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10.
When you take a risk, or doing something that you normally would be not inclined to do; doing something dangerous some may see as foolish or 'crazy'; just doing 'it'
When crossing a busy street to meet his friends, Ian saw a truck coming at him at a high velocity, instead of stopping and waiting for the truck to pass by, Ian decided to go balls to the walls and cross the street anyway, impressing the friends he was trying to catch up with.
by Omega_Pirate December 26, 2006
 
1.
term used by pilots. when accelerating quickly, the throttle is pushed all the way to the panel and the throttle lever (ball) actually touches the panel (wall). Hence, balls to the wall.
by Geoff Ahn September 30, 2003
 
2.
To push to the limit, go all out, full speed.
A very colorful phrase, one needs to be careful when using "balls to the wall". Although its real origin is very benign, mos people assume it is a reference to testicles.
In fact it is from fighter planes. The "balls" are knobs atop the plane's throttle control. Pushing the throttle all the way forward, to the wall of the cockpit, is to apply full throttle.
"balls to the walls"
by blahblahblah March 30, 2005
 
3.
To go at full (unregulated) power

Steam engines had mechanical regulators that consisted of a pair of hinged lever arms with a ball on the end of each arm, as the engine sped up the centrifugal force caused the arms to raise up closing a valve. If you adjust the regulator so that the arms go to horizontal (with the balls pointing to the wall) without closing the valve you are not limiting the speed of the engine.
When the captain called for balls to the wall, we stoked the fire and pushed the throttle to full.
by Pat Reen January 06, 2005
 
4.
Term used to describe an intense, or extreme situation.

Origin: In aviation, the throttles (or power levers) are usually sticks with ball shaped ends. When a pilot wants full power, he moves the throttle forward towards the front wall of the cockpit. Thus, "balls to the walls" meant "full power".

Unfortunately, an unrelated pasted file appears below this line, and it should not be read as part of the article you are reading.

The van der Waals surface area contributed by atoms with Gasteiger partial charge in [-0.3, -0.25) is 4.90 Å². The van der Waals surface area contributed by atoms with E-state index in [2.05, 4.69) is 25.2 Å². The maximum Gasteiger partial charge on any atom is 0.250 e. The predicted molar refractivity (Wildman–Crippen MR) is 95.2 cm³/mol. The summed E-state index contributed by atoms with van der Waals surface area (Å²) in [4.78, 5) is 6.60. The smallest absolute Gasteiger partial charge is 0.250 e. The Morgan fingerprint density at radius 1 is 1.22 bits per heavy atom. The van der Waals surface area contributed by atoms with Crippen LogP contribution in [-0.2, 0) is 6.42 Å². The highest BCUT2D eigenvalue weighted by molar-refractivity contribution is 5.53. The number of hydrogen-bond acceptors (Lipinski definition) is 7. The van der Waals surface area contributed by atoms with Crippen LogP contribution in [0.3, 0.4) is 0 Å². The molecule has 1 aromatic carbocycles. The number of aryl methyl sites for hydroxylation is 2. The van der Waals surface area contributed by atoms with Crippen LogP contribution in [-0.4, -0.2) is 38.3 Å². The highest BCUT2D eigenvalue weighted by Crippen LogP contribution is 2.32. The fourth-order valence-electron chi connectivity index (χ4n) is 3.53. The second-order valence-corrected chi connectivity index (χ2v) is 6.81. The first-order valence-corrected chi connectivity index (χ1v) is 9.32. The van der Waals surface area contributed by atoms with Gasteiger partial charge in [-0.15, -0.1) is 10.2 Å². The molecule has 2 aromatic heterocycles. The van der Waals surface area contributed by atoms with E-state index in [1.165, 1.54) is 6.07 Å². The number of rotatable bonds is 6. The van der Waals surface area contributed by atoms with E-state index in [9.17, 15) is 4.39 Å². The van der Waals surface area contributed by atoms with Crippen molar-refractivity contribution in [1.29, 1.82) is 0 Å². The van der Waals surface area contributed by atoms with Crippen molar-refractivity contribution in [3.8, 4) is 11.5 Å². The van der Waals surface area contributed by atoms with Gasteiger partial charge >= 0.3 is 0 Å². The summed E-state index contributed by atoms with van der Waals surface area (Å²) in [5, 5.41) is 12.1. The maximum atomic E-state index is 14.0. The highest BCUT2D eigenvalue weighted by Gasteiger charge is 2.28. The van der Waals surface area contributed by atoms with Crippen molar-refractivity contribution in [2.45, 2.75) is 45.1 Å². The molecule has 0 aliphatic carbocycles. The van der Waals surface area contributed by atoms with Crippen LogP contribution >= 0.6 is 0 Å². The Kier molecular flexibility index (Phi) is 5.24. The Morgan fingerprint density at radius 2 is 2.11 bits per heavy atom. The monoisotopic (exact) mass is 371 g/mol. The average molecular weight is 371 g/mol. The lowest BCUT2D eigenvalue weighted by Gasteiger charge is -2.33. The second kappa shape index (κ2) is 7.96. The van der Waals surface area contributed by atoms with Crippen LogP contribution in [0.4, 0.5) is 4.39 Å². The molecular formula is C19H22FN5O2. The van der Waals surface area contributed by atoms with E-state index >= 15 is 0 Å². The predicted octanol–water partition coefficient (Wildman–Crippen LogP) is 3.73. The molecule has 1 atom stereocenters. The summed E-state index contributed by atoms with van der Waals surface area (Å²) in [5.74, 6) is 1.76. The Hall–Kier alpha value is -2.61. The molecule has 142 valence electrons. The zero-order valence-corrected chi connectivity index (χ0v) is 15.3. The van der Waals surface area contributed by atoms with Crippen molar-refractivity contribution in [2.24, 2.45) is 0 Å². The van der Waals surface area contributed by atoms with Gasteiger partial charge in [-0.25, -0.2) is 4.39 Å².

When Dr. Smith's patient suffered a cardiac arrest, the code team went balls to the walls.
by davechandler March 07, 2005
 
5.
Originally a military term for pushing maximum G-Forces in a jetfighter aircraft, as in pushing the ball of a throttle as high up as it will go (virtually touching the wall of the dashboard).

Fast; hectic; pushed to the limits
We hit the road, balls to the wall; The fighter let loose on his opponent, balls to the wall.
by Greg Novak November 15, 2003
 
6.
This term significantly predates airplanes all together. The term "balls to the wall" originated with James Watt's invention of the centrifugal governor used on early steam engines (circa 1774, well before the Wright brothers at Kitty Hawk). Over the years, these types of governors were adapted for use on various other types of engines, including many aircraft engines. Some aircraft have a ball shape at the end of the throttle control, which is actually a clever reference to the governor mechanism, no doubt conceived by a witty designer. It is easy to see where one could get the (wrong) impression that "balls to the wall" would indicate the position of the throttle lever, when in fact, the term, strictly speaking, is a reference to the position of the weights on the governor.
Increase engine speed! Balls to the wall!
by engineering etymologist July 19, 2010
 
7.
Intense, extreme, to the max. The phrase comes from olde-fashioned steam engines; basically, they had two weighted balls attached to a vertical shaft which was connected to the engine. As the engine speed increased, these two balls would be raised higher because of centrifugal force! At top speed, they would be parallel to the ground, nearly touching the "walls" of the shaft! Hence, "balls to the wall."
"Balls to the wall" is a phrase with an interesting origin. Remember, when it comes to etymologies, the best story wins!
by Testicles! December 19, 2008